Therapies for Cognitive Deficits Associated with Chemotherapy for Breast Cancer: A Systematic Review of Objective Outcomes

Diane F. Morean*, Linda O'Dwyer, Leora R. Cherney

*Corresponding author for this work

Research output: Contribution to journalReview articlepeer-review

23 Scopus citations

Abstract

Objective To systematically review evidence of treatments for cognitive impairments experienced by at least 20% of all women who undergo chemotherapy for breast cancer. Data Sources Searches of 5 databases (PubMed, Embase, Cochrane CENTRAL, PsycINFO, CINAHL), with no date or language restrictions, identified 1701 unique results. Search terms included breast cancer, chemotherapy, chemobrain, chemofog, and terms on cognition and language deficits. Study Selection Included only peer-reviewed journal articles that described therapies for cognitive dysfunction in women undergoing (or who had undergone) chemotherapy for breast cancer and provided objective measurements of cognition or language. Data Extraction Data were extracted according to Cochrane recommendations, including characteristics of participants, interventions, outcomes, and studies. Quality assessment of all 12 eligible studies was performed using the Physiotherapy Evidence Database scale and treatment fidelity criteria. Screening, data extraction, and quality assessment reliability were performed. Data Synthesis Six articles described interventions for cognition that took place during cancer treatment; 6, afterward. Five interventions were medical (including a strength-training program), 2 were restorative, and 5 were cognitive. Medicinal treatments were ineffective; restorative and exercise treatments had mixed results; cognitive therapy had success in varying cognitive domains. The domains most tested and most successfully treated were verbal memory, attention, and processing speed. Conclusions Cognitive therapy protocols delivered after chemotherapy and aimed at improving verbal memory, attention, and processing speed hold the most promise. Future research is needed to clarify whether computerized cognitive training can be effective in treating this population, and to identify objective assessment tools that are sensitive to this disorder.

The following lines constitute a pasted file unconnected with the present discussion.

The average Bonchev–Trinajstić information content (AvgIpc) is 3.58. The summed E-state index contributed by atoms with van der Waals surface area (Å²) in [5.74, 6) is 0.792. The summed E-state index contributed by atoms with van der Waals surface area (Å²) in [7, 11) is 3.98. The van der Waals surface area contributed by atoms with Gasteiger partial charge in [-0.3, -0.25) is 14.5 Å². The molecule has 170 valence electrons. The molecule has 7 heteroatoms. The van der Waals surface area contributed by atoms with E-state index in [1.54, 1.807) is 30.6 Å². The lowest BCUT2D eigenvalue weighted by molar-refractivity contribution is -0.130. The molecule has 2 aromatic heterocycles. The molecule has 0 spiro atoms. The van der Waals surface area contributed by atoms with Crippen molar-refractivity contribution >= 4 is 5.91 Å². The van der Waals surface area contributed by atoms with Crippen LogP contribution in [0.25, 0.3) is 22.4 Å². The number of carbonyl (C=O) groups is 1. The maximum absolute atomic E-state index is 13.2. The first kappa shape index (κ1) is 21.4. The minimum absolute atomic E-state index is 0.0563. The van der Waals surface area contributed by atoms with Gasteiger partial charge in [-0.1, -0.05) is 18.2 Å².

Original languageEnglish (US)
Pages (from-to)1880-1897
Number of pages18
JournalArchives of physical medicine and rehabilitation
Volume96
Issue number10
DOIs
StatePublished - Oct 2015

Keywords

  • Attention
  • Breast neoplasms
  • Cognition
  • Drug therapy
  • Mental processes
  • Psychological tests
  • Rehabilitation

ASJC Scopus subject areas

  • Physical Therapy, Sports Therapy and Rehabilitation
  • Rehabilitation

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